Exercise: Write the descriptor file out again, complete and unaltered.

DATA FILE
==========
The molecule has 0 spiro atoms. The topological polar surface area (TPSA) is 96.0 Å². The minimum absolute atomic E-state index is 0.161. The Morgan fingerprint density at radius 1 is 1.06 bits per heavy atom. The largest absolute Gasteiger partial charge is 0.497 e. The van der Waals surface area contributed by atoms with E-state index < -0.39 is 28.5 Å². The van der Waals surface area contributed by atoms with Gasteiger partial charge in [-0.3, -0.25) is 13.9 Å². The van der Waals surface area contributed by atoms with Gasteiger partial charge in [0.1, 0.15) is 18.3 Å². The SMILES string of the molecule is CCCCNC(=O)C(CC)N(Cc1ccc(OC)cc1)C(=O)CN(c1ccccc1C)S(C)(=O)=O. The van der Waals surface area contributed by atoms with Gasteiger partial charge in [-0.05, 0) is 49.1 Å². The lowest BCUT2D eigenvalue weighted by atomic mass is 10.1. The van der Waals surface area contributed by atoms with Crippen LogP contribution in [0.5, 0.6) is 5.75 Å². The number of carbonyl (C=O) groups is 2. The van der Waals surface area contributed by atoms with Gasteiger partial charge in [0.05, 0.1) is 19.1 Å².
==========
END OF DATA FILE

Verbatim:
The molecule has 0 spiro atoms. The topological polar surface area (TPSA) is 96.0 Å². The minimum absolute atomic E-state index is 0.161. The Morgan fingerprint density at radius 1 is 1.06 bits per heavy atom. The largest absolute Gasteiger partial charge is 0.497 e. The van der Waals surface area contributed by atoms with E-state index < -0.39 is 28.5 Å². The van der Waals surface area contributed by atoms with Gasteiger partial charge in [-0.3, -0.25) is 13.9 Å². The van der Waals surface area contributed by atoms with Gasteiger partial charge in [0.1, 0.15) is 18.3 Å². The SMILES string of the molecule is CCCCNC(=O)C(CC)N(Cc1ccc(OC)cc1)C(=O)CN(c1ccccc1C)S(C)(=O)=O. The van der Waals surface area contributed by atoms with Gasteiger partial charge in [-0.05, 0) is 49.1 Å². The lowest BCUT2D eigenvalue weighted by atomic mass is 10.1. The van der Waals surface area contributed by atoms with Crippen LogP contribution in [0.5, 0.6) is 5.75 Å². The number of carbonyl (C=O) groups is 2. The van der Waals surface area contributed by atoms with Gasteiger partial charge in [0.05, 0.1) is 19.1 Å².